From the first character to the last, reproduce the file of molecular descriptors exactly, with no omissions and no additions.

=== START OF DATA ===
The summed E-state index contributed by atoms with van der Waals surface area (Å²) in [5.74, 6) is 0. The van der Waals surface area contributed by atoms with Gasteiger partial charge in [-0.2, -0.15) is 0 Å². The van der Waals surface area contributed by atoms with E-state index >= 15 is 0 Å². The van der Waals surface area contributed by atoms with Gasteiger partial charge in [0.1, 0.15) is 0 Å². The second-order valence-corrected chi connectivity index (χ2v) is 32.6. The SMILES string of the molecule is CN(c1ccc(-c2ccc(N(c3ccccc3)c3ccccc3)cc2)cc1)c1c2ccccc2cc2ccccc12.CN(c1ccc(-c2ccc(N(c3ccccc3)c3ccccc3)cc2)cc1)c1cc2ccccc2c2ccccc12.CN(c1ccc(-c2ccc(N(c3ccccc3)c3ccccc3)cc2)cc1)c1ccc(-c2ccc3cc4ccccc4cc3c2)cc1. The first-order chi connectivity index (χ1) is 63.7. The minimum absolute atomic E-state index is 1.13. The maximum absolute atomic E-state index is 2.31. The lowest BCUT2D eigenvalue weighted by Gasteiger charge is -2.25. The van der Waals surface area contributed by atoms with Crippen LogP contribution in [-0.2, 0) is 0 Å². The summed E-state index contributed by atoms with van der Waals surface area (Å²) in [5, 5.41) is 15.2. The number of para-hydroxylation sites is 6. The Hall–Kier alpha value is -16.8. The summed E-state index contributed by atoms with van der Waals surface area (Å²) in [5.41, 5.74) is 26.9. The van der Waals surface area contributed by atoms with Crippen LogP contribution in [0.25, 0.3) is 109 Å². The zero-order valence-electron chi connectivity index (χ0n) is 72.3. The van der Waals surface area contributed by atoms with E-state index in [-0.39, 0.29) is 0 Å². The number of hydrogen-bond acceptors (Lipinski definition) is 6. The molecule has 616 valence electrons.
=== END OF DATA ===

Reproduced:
The summed E-state index contributed by atoms with van der Waals surface area (Å²) in [5.74, 6) is 0. The van der Waals surface area contributed by atoms with Gasteiger partial charge in [-0.2, -0.15) is 0 Å². The van der Waals surface area contributed by atoms with E-state index >= 15 is 0 Å². The van der Waals surface area contributed by atoms with Gasteiger partial charge in [0.1, 0.15) is 0 Å². The second-order valence-corrected chi connectivity index (χ2v) is 32.6. The SMILES string of the molecule is CN(c1ccc(-c2ccc(N(c3ccccc3)c3ccccc3)cc2)cc1)c1c2ccccc2cc2ccccc12.CN(c1ccc(-c2ccc(N(c3ccccc3)c3ccccc3)cc2)cc1)c1cc2ccccc2c2ccccc12.CN(c1ccc(-c2ccc(N(c3ccccc3)c3ccccc3)cc2)cc1)c1ccc(-c2ccc3cc4ccccc4cc3c2)cc1. The first-order chi connectivity index (χ1) is 63.7. The minimum absolute atomic E-state index is 1.13. The maximum absolute atomic E-state index is 2.31. The lowest BCUT2D eigenvalue weighted by Gasteiger charge is -2.25. The van der Waals surface area contributed by atoms with Crippen LogP contribution in [-0.2, 0) is 0 Å². The summed E-state index contributed by atoms with van der Waals surface area (Å²) in [5, 5.41) is 15.2. The number of para-hydroxylation sites is 6. The Hall–Kier alpha value is -16.8. The summed E-state index contributed by atoms with van der Waals surface area (Å²) in [5.41, 5.74) is 26.9. The van der Waals surface area contributed by atoms with Crippen LogP contribution in [0.25, 0.3) is 109 Å². The zero-order valence-electron chi connectivity index (χ0n) is 72.3. The van der Waals surface area contributed by atoms with E-state index in [-0.39, 0.29) is 0 Å². The number of hydrogen-bond acceptors (Lipinski definition) is 6. The molecule has 616 valence electrons.